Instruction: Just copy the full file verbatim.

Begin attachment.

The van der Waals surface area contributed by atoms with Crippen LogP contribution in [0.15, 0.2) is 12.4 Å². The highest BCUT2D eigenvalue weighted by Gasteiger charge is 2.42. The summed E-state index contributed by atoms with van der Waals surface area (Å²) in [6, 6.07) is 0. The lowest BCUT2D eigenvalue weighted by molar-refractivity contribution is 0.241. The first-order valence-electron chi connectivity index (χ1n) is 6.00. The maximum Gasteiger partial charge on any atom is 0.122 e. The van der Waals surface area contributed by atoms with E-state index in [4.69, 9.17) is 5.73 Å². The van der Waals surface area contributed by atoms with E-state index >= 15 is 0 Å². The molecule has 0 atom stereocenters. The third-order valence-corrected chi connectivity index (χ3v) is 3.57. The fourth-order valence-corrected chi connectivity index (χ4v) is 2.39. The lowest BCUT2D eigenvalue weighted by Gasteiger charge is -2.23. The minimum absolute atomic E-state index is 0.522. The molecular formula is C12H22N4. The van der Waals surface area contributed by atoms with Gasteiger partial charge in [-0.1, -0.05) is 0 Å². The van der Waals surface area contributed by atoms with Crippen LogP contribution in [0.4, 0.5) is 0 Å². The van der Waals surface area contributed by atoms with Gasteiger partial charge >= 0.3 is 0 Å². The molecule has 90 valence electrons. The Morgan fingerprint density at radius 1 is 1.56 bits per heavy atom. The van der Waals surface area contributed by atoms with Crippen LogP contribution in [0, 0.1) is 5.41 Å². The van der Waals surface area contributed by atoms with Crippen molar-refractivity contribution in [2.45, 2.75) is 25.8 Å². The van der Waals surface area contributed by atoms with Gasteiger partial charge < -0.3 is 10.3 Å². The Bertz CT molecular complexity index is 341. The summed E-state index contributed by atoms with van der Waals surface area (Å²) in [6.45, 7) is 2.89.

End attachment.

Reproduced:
The van der Waals surface area contributed by atoms with Crippen LogP contribution in [0.15, 0.2) is 12.4 Å². The highest BCUT2D eigenvalue weighted by Gasteiger charge is 2.42. The summed E-state index contributed by atoms with van der Waals surface area (Å²) in [6, 6.07) is 0. The lowest BCUT2D eigenvalue weighted by molar-refractivity contribution is 0.241. The first-order valence-electron chi connectivity index (χ1n) is 6.00. The maximum Gasteiger partial charge on any atom is 0.122 e. The van der Waals surface area contributed by atoms with E-state index in [4.69, 9.17) is 5.73 Å². The van der Waals surface area contributed by atoms with E-state index >= 15 is 0 Å². The molecule has 0 atom stereocenters. The third-order valence-corrected chi connectivity index (χ3v) is 3.57. The fourth-order valence-corrected chi connectivity index (χ4v) is 2.39. The lowest BCUT2D eigenvalue weighted by Gasteiger charge is -2.23. The minimum absolute atomic E-state index is 0.522. The molecular formula is C12H22N4. The van der Waals surface area contributed by atoms with Gasteiger partial charge in [-0.1, -0.05) is 0 Å². The van der Waals surface area contributed by atoms with Crippen LogP contribution in [0.4, 0.5) is 0 Å². The van der Waals surface area contributed by atoms with Gasteiger partial charge >= 0.3 is 0 Å². The molecule has 90 valence electrons. The Morgan fingerprint density at radius 1 is 1.56 bits per heavy atom. The van der Waals surface area contributed by atoms with Crippen LogP contribution in [0, 0.1) is 5.41 Å². The van der Waals surface area contributed by atoms with Crippen molar-refractivity contribution in [2.45, 2.75) is 25.8 Å². The van der Waals surface area contributed by atoms with Gasteiger partial charge < -0.3 is 10.3 Å². The Bertz CT molecular complexity index is 341. The summed E-state index contributed by atoms with van der Waals surface area (Å²) in [6.45, 7) is 2.89.